Hong Kong: Stocks drop at open on Wednesday

Hong Kong: Stocks drop at open on Wednesday

Oil prices tumble Shanghai closed 0.6 percent lower, while Hong Kong sank 1.7 percent as the city was rocked by violent protests by tens of thousands of people against government plans for a controversial extradition law. The squeeze has driven up the cost of shorting the Hong Kong dollar, which also contributed to the one-day jump.

Japan's Nikkei 225 index lost 0.4% to 21,129.72 and the Kospi in Seoul shed 0.1% to 2,108.75.

The pan-European STOXX 600 index rose 0.16% and MSCI's gauge of stocks across the globe gained 0.01%.

In Australia, long known for its high-yield currency, rates fell to record lows, with three-year yield now slipping below 1 percent after the country's jobs data pointed to another interest rate cut in July to follow one just last week. Shares fell in Taiwan but rose in Singapore and the Philippines. US shares were headed for a weak open as the future contract for the Dow Jones industrial average lost 0.3% to 25,997.00 while that for the S&P 500 declined 0.3% to 2,879.40.

On Wall Street, the S&P 500 lost 0.20 per cent on Wednesday.

USA markets had advanced for five straight days since the Federal Reserve signaled it is open to cutting interest rates, but weakened on Tuesday amid concerns that the US trade spat with China could be prolonged and hurt growth in the world's two biggest economies.

Trump told reporters Tuesday he was prepared to expand 25% tariffs already imposed on $250 billion of Chinese exports to cover another $300 billion if a deal with Beijing falls through. "And we're either going to do a great deal with China or we're not doing a deal at all".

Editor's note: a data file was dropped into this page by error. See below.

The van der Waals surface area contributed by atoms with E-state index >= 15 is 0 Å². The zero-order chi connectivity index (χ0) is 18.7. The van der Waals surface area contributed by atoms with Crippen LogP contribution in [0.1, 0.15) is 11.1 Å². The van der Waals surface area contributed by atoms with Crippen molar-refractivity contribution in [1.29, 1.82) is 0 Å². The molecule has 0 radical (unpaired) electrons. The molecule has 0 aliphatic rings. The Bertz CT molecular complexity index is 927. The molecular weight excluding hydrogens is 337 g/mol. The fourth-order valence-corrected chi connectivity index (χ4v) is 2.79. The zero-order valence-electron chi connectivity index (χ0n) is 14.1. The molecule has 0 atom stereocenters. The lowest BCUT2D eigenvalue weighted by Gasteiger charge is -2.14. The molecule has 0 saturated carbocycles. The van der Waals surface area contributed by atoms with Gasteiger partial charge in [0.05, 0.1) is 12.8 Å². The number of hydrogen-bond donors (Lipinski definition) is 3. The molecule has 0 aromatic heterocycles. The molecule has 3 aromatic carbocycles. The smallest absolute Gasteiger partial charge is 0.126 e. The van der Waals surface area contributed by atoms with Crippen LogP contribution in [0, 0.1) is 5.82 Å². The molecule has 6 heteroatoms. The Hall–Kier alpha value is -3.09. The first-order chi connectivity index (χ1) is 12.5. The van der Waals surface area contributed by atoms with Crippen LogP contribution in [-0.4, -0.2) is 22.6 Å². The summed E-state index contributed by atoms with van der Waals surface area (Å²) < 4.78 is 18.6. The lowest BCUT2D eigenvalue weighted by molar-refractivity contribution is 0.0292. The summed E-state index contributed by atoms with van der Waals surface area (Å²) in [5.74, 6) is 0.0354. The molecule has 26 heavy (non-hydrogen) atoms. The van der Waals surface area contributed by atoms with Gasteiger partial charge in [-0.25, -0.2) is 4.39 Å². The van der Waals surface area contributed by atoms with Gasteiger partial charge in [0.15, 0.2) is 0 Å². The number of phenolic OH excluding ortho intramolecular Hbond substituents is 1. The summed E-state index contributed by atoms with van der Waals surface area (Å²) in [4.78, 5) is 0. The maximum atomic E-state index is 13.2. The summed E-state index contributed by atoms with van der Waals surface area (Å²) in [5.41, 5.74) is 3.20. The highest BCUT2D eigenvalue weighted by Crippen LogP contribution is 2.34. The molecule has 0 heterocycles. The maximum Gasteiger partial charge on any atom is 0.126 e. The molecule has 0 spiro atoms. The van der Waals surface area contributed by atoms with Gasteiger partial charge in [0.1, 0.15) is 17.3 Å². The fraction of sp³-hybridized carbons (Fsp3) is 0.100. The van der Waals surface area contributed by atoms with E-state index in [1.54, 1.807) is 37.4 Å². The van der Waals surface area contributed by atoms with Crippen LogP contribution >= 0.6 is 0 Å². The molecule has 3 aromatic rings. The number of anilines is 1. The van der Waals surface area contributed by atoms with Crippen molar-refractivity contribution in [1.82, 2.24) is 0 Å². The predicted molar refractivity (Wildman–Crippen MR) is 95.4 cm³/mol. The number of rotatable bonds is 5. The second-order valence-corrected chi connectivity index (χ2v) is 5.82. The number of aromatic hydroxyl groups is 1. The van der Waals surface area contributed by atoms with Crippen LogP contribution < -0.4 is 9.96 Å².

Profit takers moved in while investors keep a nervous eye on developments in the China-US trade saga and an expected meeting between Donald Trump and Xi Jinping at the G20 summit in Japan this month. The market on Monday welcomed news of a megamerger between Raytheon and United Technologies, but the stocks dropped sharply Tuesday.

China stocks recovered from earlier losses on Thursday, as Chinese vice premier called for fresh measures to support the economy amid a bruising trade war with the United States. The tech sector is still up almost 24% so far this year, the best performer among the 11 sectors in the S&P 500.

The top gainers among H-shares were China Telecom Corp Ltd, up 1.79%, followed by China Gas Holdings Ltd, gaining 1.13% and China Merchants Bank Co Ltd, up by 1.04%. Walgreens rose 1.1% and Dollar Tree rose 2.7%.

The euro slipped to $1.1293, stepping back from 2-1/2-month highs of $1.1348 touched on Friday. The Dow fell 14.17 points, or 0.1%, to 26,048.51.

The Hang Seng lost 1.9% to 27,264.54 as thousands of protesters, a lot of them youths, prevented lawmakers from entering Hong Kong's government headquarters Wednesday.

Benchmark 10-year notes last rose 11/32 in price to yield 2.091%, from 2.127% late on Wednesday.

In other trading, benchmark USA crude lost 98 cents to $52.29 per barrel in electronic trading on the New York Mercantile Exchange.

A bigger mover overnight was oil, which tumbled 4 per cent to their lowest settlements in almost five months, pressured by another unexpected rise in USA crude stockpiles and by a dimming outlook for global oil demand. Brent crude oil, the worldwide standard, fell $1.37 to $60.92 a barrel.

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